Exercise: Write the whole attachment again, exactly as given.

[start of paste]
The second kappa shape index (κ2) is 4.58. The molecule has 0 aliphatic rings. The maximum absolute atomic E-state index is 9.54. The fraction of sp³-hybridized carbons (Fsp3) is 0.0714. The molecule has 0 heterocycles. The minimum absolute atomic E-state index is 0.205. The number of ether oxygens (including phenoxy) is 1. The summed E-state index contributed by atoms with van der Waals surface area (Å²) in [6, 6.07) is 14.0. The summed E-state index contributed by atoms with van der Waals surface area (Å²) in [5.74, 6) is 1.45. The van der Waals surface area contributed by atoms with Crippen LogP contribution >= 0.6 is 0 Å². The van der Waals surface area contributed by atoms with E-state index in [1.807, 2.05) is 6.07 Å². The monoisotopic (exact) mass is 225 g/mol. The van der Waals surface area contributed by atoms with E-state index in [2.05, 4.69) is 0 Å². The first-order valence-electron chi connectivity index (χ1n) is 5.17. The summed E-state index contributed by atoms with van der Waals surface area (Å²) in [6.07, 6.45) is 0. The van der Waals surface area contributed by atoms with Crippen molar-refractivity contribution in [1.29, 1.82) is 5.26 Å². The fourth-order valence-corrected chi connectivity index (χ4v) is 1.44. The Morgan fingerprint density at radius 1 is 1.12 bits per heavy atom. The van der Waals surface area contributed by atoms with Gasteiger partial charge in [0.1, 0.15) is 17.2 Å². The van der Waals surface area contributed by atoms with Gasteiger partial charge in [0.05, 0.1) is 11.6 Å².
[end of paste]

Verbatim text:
The second kappa shape index (κ2) is 4.58. The molecule has 0 aliphatic rings. The maximum absolute atomic E-state index is 9.54. The fraction of sp³-hybridized carbons (Fsp3) is 0.0714. The molecule has 0 heterocycles. The minimum absolute atomic E-state index is 0.205. The number of ether oxygens (including phenoxy) is 1. The summed E-state index contributed by atoms with van der Waals surface area (Å²) in [6, 6.07) is 14.0. The summed E-state index contributed by atoms with van der Waals surface area (Å²) in [5.74, 6) is 1.45. The van der Waals surface area contributed by atoms with Crippen LogP contribution >= 0.6 is 0 Å². The van der Waals surface area contributed by atoms with E-state index in [1.807, 2.05) is 6.07 Å². The monoisotopic (exact) mass is 225 g/mol. The van der Waals surface area contributed by atoms with E-state index in [2.05, 4.69) is 0 Å². The first-order valence-electron chi connectivity index (χ1n) is 5.17. The summed E-state index contributed by atoms with van der Waals surface area (Å²) in [6.07, 6.45) is 0. The van der Waals surface area contributed by atoms with Crippen molar-refractivity contribution in [1.29, 1.82) is 5.26 Å². The fourth-order valence-corrected chi connectivity index (χ4v) is 1.44. The Morgan fingerprint density at radius 1 is 1.12 bits per heavy atom. The van der Waals surface area contributed by atoms with Gasteiger partial charge in [0.1, 0.15) is 17.2 Å². The van der Waals surface area contributed by atoms with Gasteiger partial charge in [0.05, 0.1) is 11.6 Å².